Invasion Of The Giant Shrimp Rattles Gulf Coast Diners
It seems like a horror flick straight out of Hollywood playing out across the Gulf Coast. The giant shrimps, the Black Tiger from Asia, are devouring their own species at an alarming rate. As a result, the shortage of shrimp looms large over the area and the authorities are pressed hard for an immediate solution to the problem. Read more about this ghastly tale of cannibalism.
1) The Invasion
The Asian black tiger prawn is eating indigenous populations of shrimp and since its own numbers have jumped tenfold last year, it has given rise to serious concern among the local seafood-lovers. The black tiger looks more like a small lobster than a shrimp. According to the US Geological Survey (USGS), from just 32 jumbo shrimps in 2010, their number is grown to 331 in 2011. These have been spotted in coastal areas from Texas to North Carolina and authorities confess that these shrimps “are cannibalistic as are other shrimp, but it’s larger so it can consume the others.” And big they are – about 13 inches long and weighing as much as a quarter-pound. It is not difficult for them gobble up smaller shrimp, which would otherwise end up on your dinner plate. Well known marine ecologist James A. Morris, who works with the National Oceanic and Atmospheric Administration’s Center for Coastal Fisheries and Habitat Research, says that the increase in their number “is the first indication that we may be undergoing a true invasion of Asian tiger shrimp.”
2) Threat to Ecosystem
This unwelcome invasion of the US marine space is, of course, capable of altering the marine ecosystems in the region as Morris adds, “The Asian tiger shrimp represents yet another potential marine invader capable of altering fragile marine ecosystems.” And with the increase in their number, it is more likely that people get familiar of them and they start going largely unnoticed, as Pam Fuller, the USGS biologist, explains, “The more fishermen and other locals become accustomed to seeing them, the less likely they are to report them.” Morris adds, “I’ve had fishermen tell me they have quit bringing them in. They are seeing large numbers in their catch – multiples per night.” So, does that mean the end of shrimps from North Carolina to Texas? That is a shuddering assumption.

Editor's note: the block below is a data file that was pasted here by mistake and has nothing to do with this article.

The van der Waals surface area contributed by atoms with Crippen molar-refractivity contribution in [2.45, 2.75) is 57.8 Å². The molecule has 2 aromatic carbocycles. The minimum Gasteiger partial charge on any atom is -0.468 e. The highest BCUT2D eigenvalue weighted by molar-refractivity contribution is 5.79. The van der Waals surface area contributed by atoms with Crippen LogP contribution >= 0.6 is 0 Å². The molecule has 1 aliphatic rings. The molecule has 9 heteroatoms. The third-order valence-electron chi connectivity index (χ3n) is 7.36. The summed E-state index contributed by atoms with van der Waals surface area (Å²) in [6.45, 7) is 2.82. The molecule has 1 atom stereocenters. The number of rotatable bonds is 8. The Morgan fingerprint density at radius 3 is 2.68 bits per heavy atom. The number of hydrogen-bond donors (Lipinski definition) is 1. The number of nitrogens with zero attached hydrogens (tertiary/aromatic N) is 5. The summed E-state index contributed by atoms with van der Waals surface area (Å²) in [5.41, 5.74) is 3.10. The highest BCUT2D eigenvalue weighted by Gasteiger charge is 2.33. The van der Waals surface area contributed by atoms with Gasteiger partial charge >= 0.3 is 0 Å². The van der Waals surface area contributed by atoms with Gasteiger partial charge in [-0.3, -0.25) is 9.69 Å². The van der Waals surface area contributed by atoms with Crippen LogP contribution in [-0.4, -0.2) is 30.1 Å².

3) How do They Travel?
It is not clear whether the tiger shrimp came in with the ocean currents from the Caribbean or West Africa, where they are farmed, or were taken up housekeeping in the area. A marine biologist explains her viewpoint, “I think it’s quite possible they’re being swept up from the Caribbean. There are large farms there that appear to be connected directly to the ocean. Some of those were destroyed in hurricanes. We don’t know if perhaps a large bunch got loose and swept up here and became established. Nobody knows. That’s one reason we want to do the genetic work.” Ironically, there have been attempts to raise tiger shrimps in the US but the last such farm was closed down in Florida 8 years ago after none of the attempts were able to raise a single successful crop of tiger shrimp.
4) The Impact of the Invasion
The foremost impact of this invasion, apart from the dwindling number of smaller shrimps, is spread of disease, which, in itself, is detrimental to a healthy small shrimp population in the area. Since the genetic composition of the tiger shrimp and the local shrimp is likely to be different, there is every chance that coming in contact with their jumbo cousins, the small shrimps will also begin to show some signs of cannibalism but that is too early to say. For now, there is every fear that the tiger shrimp is in direct competition with the local species for the food and habitat resources. As a result, the native shrimp may find it hard to survive against the jumbo sized shrimp. This is bound to impact the seafood industry in the long run. As Morris claims, “They can overwhelm the native ecosystem. As we’ve seen with lion fish or even with zebra mussels or kudzu or even termites or fire ants, invasive species can cause real economic and ecological damage.”
The seafood picture looks really dismal in wake of the cannibalism unleashed by the tiger shrimps in the area. However, with the scientists close on its heels, hopefully, it won’t be long before the local shrimp returns back as the delicious dinner of the Gulf Coast residents.